interest of the employers, but still more of the employees; their
working time can be reduced, their wages increased, their level of
life raised. And above all, still more important than the naked
commercial profit on both sides, is the cultural gain which will come
to the total economic life of the nation, as soon as every one can be
brought to the place where his best energies may be unfolded and his
greatest personal satisfaction secured. The economic experimental
psychology offers no more inspiring idea than this adjustment of work
and psyche by which mental dissatisfaction in the work, mental
depression and discouragement, may be replaced in our social community
by overflowing joy and perfect inner harmony.


THE END




NOTES


[1] The fullest account of the modern studies on individual
differences is to be found in: William Stern: Die differentielle
Psychologie in ihren methodischen Grundlagen. (Leipzig, 1911.)

[2] The practical applications of psychology in education, law, and
medicine, I have discussed in detail in the books: Münsterberg:
Psychology and the Teacher. (New York, 1910.) Münsterberg: On the
Witness Stand. (New York, 1908.) (English edition under the title:
Psychology and Crime.) Münsterberg: Psychotherapy (New York, 1909.)

[3] Frank Parsons: Choosing a Vocation. (Boston, 1909.)

[4] M. Bloomfield: The Vocational Guidance of Youth. (Boston, 1911.)

[5] Vocations for Boys. (Issued by the Vocation Bureau of Boston.
1912.) Vocations for Boston Girls. (Issued by the Girls' Trade
Education League. 1911.) Bulletins of Vocation Series. (Issued by the
Women's Educational and Industrial Union. 1911.)

[6] F.W. Taylor: The Principles of Scientific Management. (New York,
1911.) H.L. Gantt: Work, Wages, and Profits. (New York, 1912.) And the
books of Emerson, Gilbreth, Goldmark, etc., to be mentioned later.

[7] H. Emerson: Efficiency as a Basis for Operation and Wages. (New
York, 1912, p. 107.)

[8] H. Emerson: The Twelve Principles of Efficiency. (New York, 1912,
p. 176.)

[9] H Emerson: The Twelve Principles, p. 156.

[10] H. Emerson: The Twelve Principles, p. 177.

[11] F.W. Taylor: The Principles of Scientific Management, pp. 86-97.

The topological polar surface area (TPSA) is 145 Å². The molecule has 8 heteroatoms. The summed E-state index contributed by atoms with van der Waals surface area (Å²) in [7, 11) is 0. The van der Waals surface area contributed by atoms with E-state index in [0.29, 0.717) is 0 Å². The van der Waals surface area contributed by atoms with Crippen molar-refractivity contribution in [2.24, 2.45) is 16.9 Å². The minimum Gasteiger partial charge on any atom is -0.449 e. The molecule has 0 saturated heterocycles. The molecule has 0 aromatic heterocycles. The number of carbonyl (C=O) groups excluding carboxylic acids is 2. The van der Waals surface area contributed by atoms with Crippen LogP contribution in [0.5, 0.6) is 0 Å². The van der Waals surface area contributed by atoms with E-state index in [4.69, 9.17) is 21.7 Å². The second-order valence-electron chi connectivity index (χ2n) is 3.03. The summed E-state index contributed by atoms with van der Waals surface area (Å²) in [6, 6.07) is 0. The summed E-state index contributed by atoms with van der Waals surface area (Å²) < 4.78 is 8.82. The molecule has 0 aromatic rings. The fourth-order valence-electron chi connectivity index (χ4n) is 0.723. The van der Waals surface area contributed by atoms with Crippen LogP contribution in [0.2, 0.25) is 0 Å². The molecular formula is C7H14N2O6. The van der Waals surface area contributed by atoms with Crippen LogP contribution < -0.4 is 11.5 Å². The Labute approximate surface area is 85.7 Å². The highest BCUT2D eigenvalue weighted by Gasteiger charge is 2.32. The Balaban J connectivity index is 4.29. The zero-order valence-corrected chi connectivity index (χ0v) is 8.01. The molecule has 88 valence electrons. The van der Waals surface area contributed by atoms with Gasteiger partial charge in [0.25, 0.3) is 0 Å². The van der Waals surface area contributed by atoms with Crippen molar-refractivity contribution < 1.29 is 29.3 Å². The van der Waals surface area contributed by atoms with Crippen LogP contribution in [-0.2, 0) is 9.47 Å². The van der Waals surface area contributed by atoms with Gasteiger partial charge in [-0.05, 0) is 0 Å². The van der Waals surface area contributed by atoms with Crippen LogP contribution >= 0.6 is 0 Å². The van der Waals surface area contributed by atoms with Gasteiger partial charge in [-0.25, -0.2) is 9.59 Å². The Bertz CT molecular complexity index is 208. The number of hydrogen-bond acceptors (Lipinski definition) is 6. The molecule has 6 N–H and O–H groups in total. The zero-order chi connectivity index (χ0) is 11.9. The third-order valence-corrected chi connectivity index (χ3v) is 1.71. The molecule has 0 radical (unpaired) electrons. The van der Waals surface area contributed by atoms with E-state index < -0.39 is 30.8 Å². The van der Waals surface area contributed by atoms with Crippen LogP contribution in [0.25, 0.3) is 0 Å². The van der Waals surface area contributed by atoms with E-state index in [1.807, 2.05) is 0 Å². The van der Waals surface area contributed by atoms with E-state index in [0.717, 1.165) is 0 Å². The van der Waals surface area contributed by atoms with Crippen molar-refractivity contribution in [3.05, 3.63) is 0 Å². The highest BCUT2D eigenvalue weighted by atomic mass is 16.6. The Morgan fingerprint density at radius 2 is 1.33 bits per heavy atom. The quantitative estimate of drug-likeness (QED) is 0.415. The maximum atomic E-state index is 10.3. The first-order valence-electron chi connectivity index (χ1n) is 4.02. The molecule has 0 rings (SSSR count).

[12] The experiments are being conducted and will be published by Mr.
J.W. Bridges.

[13] Investigation of Telephone Companies: Bureau of Labor.
(Washington, Government Printing Office, 1910.)

[14] Ries: Beiträge zur Methodik der Intelligenzprüfung. (Zeitschrift
für Psychologie, 1910, vol. 56.)

[15] For a survey of a large number of such tests and bibliography,
compare: G.M. Whipple: Manual of Mental and Physical Tests.
(Baltimore, 1911.)

[16] F.L. Wells: The Relation of Practice to Individual Differences.
(American Journal of Psychology, 1912, vol. 23, pp. 75-88.)

[17] M. Bernays: Auslese und Anpassung der Arbeiterschaft der
geschlossenen Grossindustrie, dargestellt an den Verhältnissen der
Gladbacher Spinnerei und Weberei. (Leipzig, 1910, p. 337.)

[18] H.C. McComas: Some Types of Attention. (Psychological Review
Monographs, vol. 13, 3, 1911.)

[19] Max Weber: Zur Psychophysik der industriellen Arbeit. (Archiv für
Sozialwissenschaft und Sozialpolitik, 1908 and 1909, vols. 27 and 28.)

[20] Bryan and Harter: Studies in the Telegraphic Language.
(Psychological Review, vol. 4.)

[21] W.F. Book: The Psychology of Skill. (University of Montana,
Publications in Psychology, 1910.)

[22] H. Münsterberg: Beiträge zur experimentellen Psychologie. (Book
iv, 1892.)

[23] A.J. Culler: Interference and Adaptability. (Archives of
Psychology, 1912.)

[24] The experiments are being conducted and will be published by Mr.
L.W. Kline.

[25] Adolf Gerson: Die physiologischen Grundlagen der Arbeitsteilung.
(Zeitschrift für Sozialwissenschaft, 1907.)

[26] Karl Bücher: Arbeit und Rhythmus. (Fourth Edition, Leipzig, 1909,
p. 438.)

[27] Frank G. Gilbreth: Motion Study. (New York, 1911.)

[28] Taylor: The Principles of Scientific Management. (New York, 1911,
p. 71.)

[29] The experiments are being conducted and will be published by Mr.
E.R. Riesen.

[30] R. Herbertz: Zur Psychologie des Maschinenschreibens.
(Zeitschrift für angewandte Psychologie, 1908, vol. 2, p. 551.)

[31] C.L. Vaughan: The Moter Power of Complexity. (Harvard
Psychological Studies, vol. 2, 1906, p. 527.)

[32] G.M. Stratton: Some Experiments in the Perception of the
Movement, Color, and Direction of Lights. (Psychological Review
Monographs, vol. 10, 1908.)

[33] The experiments are being conducted and will be published by Miss
L.M. Seeley.

[34] H. Münsterberg: Beiträge sur experimentellen Psychologie. (Book
iv, 1892.)

[35] R.S. Woodworth: Accuracy of Voluntary Movement. (Psychological
Review Monographs, vol. 8, 1899.)

[36] B.A. Lenfest: The Accuracy of Linear Movement. (Harvard
Psychological Studies, vol. 2, 1906.)

[37] Ranschburg: Ueber die Bedeutung der Ähnlichkeit beim Erlernen,
Behalten und bei der Reproduktion. (Journal für Psychologie und
Neurologie, vol. 6.) Ranschburg: Zeitschrift für Psychologie und
Physiologie der Sinnesorgane. (Vol. 80, 1902.)

[38] H. Kleinknecht: The Interference of Optical Stimuli. (Harvard
Psychological Studies, vol. 2, 1906.)

[39] The experiments are being conducted and will be published by Miss
O.E. Martin.

[40] Henry P. Kendall: Unsystematized, Systematized, and Scientific
Management. (In Addresses and Discussions at the Conference on
Scientific Management held at Dartmouth College, 1912.)